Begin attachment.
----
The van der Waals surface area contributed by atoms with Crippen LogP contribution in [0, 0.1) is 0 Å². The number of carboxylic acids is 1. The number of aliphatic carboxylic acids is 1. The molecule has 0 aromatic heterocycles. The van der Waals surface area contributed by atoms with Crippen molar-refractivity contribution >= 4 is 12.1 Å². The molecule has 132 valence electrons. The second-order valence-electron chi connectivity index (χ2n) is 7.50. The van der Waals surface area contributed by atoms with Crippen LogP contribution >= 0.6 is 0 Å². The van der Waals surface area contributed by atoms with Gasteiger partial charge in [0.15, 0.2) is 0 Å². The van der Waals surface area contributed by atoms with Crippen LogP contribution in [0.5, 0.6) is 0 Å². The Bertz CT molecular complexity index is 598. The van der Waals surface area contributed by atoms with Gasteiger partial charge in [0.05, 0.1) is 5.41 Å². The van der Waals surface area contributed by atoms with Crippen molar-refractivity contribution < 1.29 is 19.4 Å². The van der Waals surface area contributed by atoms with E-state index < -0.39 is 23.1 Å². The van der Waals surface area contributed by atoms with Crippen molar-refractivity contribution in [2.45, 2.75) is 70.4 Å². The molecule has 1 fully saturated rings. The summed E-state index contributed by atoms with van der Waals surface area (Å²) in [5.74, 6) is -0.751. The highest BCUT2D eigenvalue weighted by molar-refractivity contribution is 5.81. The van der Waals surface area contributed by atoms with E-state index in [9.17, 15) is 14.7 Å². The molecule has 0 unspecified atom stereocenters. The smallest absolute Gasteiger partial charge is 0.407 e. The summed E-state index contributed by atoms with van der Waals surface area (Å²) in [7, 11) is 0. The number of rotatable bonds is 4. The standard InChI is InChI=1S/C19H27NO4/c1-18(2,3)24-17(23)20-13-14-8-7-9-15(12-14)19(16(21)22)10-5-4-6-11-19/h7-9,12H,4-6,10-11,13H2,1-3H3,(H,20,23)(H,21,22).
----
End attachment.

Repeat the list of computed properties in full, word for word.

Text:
The van der Waals surface area contributed by atoms with Crippen LogP contribution in [0, 0.1) is 0 Å². The number of carboxylic acids is 1. The number of aliphatic carboxylic acids is 1. The molecule has 0 aromatic heterocycles. The van der Waals surface area contributed by atoms with Crippen molar-refractivity contribution >= 4 is 12.1 Å². The molecule has 132 valence electrons. The second-order valence-electron chi connectivity index (χ2n) is 7.50. The van der Waals surface area contributed by atoms with Crippen LogP contribution >= 0.6 is 0 Å². The van der Waals surface area contributed by atoms with Gasteiger partial charge in [0.15, 0.2) is 0 Å². The van der Waals surface area contributed by atoms with Crippen LogP contribution in [0.5, 0.6) is 0 Å². The Bertz CT molecular complexity index is 598. The van der Waals surface area contributed by atoms with Gasteiger partial charge in [0.05, 0.1) is 5.41 Å². The van der Waals surface area contributed by atoms with Crippen molar-refractivity contribution < 1.29 is 19.4 Å². The van der Waals surface area contributed by atoms with E-state index < -0.39 is 23.1 Å². The van der Waals surface area contributed by atoms with Crippen molar-refractivity contribution in [2.45, 2.75) is 70.4 Å². The molecule has 1 fully saturated rings. The summed E-state index contributed by atoms with van der Waals surface area (Å²) in [5.74, 6) is -0.751. The highest BCUT2D eigenvalue weighted by molar-refractivity contribution is 5.81. The van der Waals surface area contributed by atoms with E-state index in [9.17, 15) is 14.7 Å². The molecule has 0 unspecified atom stereocenters. The smallest absolute Gasteiger partial charge is 0.407 e. The summed E-state index contributed by atoms with van der Waals surface area (Å²) in [7, 11) is 0. The number of rotatable bonds is 4. The standard InChI is InChI=1S/C19H27NO4/c1-18(2,3)24-17(23)20-13-14-8-7-9-15(12-14)19(16(21)22)10-5-4-6-11-19/h7-9,12H,4-6,10-11,13H2,1-3H3,(H,20,23)(H,21,22).